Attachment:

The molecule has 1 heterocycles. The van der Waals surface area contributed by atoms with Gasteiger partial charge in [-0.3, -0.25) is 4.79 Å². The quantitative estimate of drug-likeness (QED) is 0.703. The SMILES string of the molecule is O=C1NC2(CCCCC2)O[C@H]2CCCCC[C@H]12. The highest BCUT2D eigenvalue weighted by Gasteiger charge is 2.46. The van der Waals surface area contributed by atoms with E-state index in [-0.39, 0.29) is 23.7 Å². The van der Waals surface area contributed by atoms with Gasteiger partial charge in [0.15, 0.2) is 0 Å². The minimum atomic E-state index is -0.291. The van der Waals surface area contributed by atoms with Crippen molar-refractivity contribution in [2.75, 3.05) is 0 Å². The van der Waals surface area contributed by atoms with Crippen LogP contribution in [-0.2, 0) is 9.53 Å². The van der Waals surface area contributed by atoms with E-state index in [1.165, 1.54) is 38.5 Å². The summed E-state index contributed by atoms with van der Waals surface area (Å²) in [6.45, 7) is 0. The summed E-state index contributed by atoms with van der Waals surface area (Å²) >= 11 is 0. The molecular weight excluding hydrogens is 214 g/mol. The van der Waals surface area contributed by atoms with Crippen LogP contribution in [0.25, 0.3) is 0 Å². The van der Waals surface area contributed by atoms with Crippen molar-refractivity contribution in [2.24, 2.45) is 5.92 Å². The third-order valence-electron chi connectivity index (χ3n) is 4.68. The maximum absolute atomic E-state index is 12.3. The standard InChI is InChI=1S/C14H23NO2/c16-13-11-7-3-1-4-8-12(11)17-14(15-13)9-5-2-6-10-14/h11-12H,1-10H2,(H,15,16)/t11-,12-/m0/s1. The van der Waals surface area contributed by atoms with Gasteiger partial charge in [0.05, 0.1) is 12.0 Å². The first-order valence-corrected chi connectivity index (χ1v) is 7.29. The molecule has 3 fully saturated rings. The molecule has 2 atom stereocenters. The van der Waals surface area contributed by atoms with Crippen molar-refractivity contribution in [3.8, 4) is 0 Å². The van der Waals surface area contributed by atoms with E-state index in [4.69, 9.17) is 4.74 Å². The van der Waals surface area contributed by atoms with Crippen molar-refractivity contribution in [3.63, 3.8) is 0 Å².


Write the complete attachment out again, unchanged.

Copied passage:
The molecule has 1 heterocycles. The van der Waals surface area contributed by atoms with Gasteiger partial charge in [-0.3, -0.25) is 4.79 Å². The quantitative estimate of drug-likeness (QED) is 0.703. The SMILES string of the molecule is O=C1NC2(CCCCC2)O[C@H]2CCCCC[C@H]12. The highest BCUT2D eigenvalue weighted by Gasteiger charge is 2.46. The van der Waals surface area contributed by atoms with E-state index in [-0.39, 0.29) is 23.7 Å². The van der Waals surface area contributed by atoms with Gasteiger partial charge in [0.15, 0.2) is 0 Å². The minimum atomic E-state index is -0.291. The van der Waals surface area contributed by atoms with Crippen molar-refractivity contribution in [2.75, 3.05) is 0 Å². The van der Waals surface area contributed by atoms with Crippen LogP contribution in [-0.2, 0) is 9.53 Å². The van der Waals surface area contributed by atoms with E-state index in [1.165, 1.54) is 38.5 Å². The summed E-state index contributed by atoms with van der Waals surface area (Å²) in [6.45, 7) is 0. The summed E-state index contributed by atoms with van der Waals surface area (Å²) >= 11 is 0. The molecular weight excluding hydrogens is 214 g/mol. The van der Waals surface area contributed by atoms with Crippen LogP contribution in [0.25, 0.3) is 0 Å². The van der Waals surface area contributed by atoms with Crippen molar-refractivity contribution in [2.24, 2.45) is 5.92 Å². The third-order valence-electron chi connectivity index (χ3n) is 4.68. The maximum absolute atomic E-state index is 12.3. The standard InChI is InChI=1S/C14H23NO2/c16-13-11-7-3-1-4-8-12(11)17-14(15-13)9-5-2-6-10-14/h11-12H,1-10H2,(H,15,16)/t11-,12-/m0/s1. The van der Waals surface area contributed by atoms with Gasteiger partial charge in [0.05, 0.1) is 12.0 Å². The first-order valence-corrected chi connectivity index (χ1v) is 7.29. The molecule has 3 fully saturated rings. The molecule has 2 atom stereocenters. The van der Waals surface area contributed by atoms with Crippen molar-refractivity contribution in [3.8, 4) is 0 Å². The van der Waals surface area contributed by atoms with E-state index in [4.69, 9.17) is 4.74 Å². The van der Waals surface area contributed by atoms with Crippen molar-refractivity contribution in [3.63, 3.8) is 0 Å².